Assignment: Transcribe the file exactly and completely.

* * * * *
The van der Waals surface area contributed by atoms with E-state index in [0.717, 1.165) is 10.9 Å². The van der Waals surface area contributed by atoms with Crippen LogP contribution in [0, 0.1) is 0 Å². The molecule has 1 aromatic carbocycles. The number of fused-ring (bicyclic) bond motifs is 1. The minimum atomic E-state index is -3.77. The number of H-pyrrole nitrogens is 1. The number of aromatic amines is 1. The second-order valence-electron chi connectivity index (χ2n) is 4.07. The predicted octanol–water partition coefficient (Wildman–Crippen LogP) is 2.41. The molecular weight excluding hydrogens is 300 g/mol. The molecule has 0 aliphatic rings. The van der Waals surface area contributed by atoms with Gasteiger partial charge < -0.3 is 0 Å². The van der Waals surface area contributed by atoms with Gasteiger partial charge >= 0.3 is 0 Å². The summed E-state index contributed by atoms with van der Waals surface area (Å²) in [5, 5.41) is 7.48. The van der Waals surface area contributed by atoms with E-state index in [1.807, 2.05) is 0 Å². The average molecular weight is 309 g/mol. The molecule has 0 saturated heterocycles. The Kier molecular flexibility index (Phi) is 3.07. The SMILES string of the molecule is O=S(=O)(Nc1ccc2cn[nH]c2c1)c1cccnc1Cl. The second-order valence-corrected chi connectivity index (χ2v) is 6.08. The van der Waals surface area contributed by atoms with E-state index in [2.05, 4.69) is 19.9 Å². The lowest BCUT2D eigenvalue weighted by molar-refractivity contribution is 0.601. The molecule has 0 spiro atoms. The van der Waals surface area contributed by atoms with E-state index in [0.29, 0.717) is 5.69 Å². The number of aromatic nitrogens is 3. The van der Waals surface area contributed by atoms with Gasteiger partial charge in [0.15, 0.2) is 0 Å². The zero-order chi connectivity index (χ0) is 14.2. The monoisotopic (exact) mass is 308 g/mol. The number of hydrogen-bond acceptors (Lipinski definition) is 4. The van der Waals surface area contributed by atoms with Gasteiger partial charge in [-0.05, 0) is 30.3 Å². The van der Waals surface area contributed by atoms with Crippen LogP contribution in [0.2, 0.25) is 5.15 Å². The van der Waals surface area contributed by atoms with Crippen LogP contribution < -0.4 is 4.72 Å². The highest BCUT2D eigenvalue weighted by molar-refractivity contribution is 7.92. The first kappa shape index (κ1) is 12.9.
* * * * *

The van der Waals surface area contributed by atoms with E-state index in [0.717, 1.165) is 10.9 Å². The van der Waals surface area contributed by atoms with Crippen LogP contribution in [0, 0.1) is 0 Å². The molecule has 1 aromatic carbocycles. The number of fused-ring (bicyclic) bond motifs is 1. The minimum atomic E-state index is -3.77. The number of H-pyrrole nitrogens is 1. The number of aromatic amines is 1. The second-order valence-electron chi connectivity index (χ2n) is 4.07. The predicted octanol–water partition coefficient (Wildman–Crippen LogP) is 2.41. The molecular weight excluding hydrogens is 300 g/mol. The molecule has 0 aliphatic rings. The van der Waals surface area contributed by atoms with Gasteiger partial charge < -0.3 is 0 Å². The van der Waals surface area contributed by atoms with Gasteiger partial charge >= 0.3 is 0 Å². The summed E-state index contributed by atoms with van der Waals surface area (Å²) in [5, 5.41) is 7.48. The van der Waals surface area contributed by atoms with E-state index in [1.807, 2.05) is 0 Å². The average molecular weight is 309 g/mol. The molecule has 0 saturated heterocycles. The Kier molecular flexibility index (Phi) is 3.07. The SMILES string of the molecule is O=S(=O)(Nc1ccc2cn[nH]c2c1)c1cccnc1Cl. The second-order valence-corrected chi connectivity index (χ2v) is 6.08. The van der Waals surface area contributed by atoms with E-state index in [2.05, 4.69) is 19.9 Å². The lowest BCUT2D eigenvalue weighted by molar-refractivity contribution is 0.601. The molecule has 0 spiro atoms. The van der Waals surface area contributed by atoms with E-state index in [0.29, 0.717) is 5.69 Å². The number of aromatic nitrogens is 3. The van der Waals surface area contributed by atoms with Gasteiger partial charge in [0.15, 0.2) is 0 Å². The zero-order chi connectivity index (χ0) is 14.2. The monoisotopic (exact) mass is 308 g/mol. The number of hydrogen-bond acceptors (Lipinski definition) is 4. The van der Waals surface area contributed by atoms with Gasteiger partial charge in [-0.05, 0) is 30.3 Å². The van der Waals surface area contributed by atoms with Crippen LogP contribution in [0.2, 0.25) is 5.15 Å². The van der Waals surface area contributed by atoms with Crippen LogP contribution < -0.4 is 4.72 Å². The highest BCUT2D eigenvalue weighted by molar-refractivity contribution is 7.92. The first kappa shape index (κ1) is 12.9.